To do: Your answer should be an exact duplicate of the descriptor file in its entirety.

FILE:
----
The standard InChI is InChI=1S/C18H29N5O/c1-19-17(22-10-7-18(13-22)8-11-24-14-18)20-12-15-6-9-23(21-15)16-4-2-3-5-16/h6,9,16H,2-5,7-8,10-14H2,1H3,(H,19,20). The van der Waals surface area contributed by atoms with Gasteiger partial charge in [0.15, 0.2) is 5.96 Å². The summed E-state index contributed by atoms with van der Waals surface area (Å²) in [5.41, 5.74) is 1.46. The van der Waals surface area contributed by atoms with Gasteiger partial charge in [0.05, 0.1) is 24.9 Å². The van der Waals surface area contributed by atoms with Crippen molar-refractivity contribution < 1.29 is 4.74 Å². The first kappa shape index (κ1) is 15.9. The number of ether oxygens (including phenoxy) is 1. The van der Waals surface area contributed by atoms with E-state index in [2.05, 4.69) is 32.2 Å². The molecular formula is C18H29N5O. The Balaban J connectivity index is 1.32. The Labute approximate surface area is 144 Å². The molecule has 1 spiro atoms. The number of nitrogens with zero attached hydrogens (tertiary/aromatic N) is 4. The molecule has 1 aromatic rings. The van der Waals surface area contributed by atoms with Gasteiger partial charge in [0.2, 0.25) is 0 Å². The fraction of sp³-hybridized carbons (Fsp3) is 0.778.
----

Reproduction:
The standard InChI is InChI=1S/C18H29N5O/c1-19-17(22-10-7-18(13-22)8-11-24-14-18)20-12-15-6-9-23(21-15)16-4-2-3-5-16/h6,9,16H,2-5,7-8,10-14H2,1H3,(H,19,20). The van der Waals surface area contributed by atoms with Gasteiger partial charge in [0.15, 0.2) is 5.96 Å². The summed E-state index contributed by atoms with van der Waals surface area (Å²) in [5.41, 5.74) is 1.46. The van der Waals surface area contributed by atoms with Gasteiger partial charge in [0.05, 0.1) is 24.9 Å². The van der Waals surface area contributed by atoms with Crippen molar-refractivity contribution < 1.29 is 4.74 Å². The first kappa shape index (κ1) is 15.9. The number of ether oxygens (including phenoxy) is 1. The van der Waals surface area contributed by atoms with E-state index in [2.05, 4.69) is 32.2 Å². The molecular formula is C18H29N5O. The Balaban J connectivity index is 1.32. The Labute approximate surface area is 144 Å². The molecule has 1 spiro atoms. The number of nitrogens with zero attached hydrogens (tertiary/aromatic N) is 4. The molecule has 1 aromatic rings. The van der Waals surface area contributed by atoms with Gasteiger partial charge in [0.2, 0.25) is 0 Å². The fraction of sp³-hybridized carbons (Fsp3) is 0.778.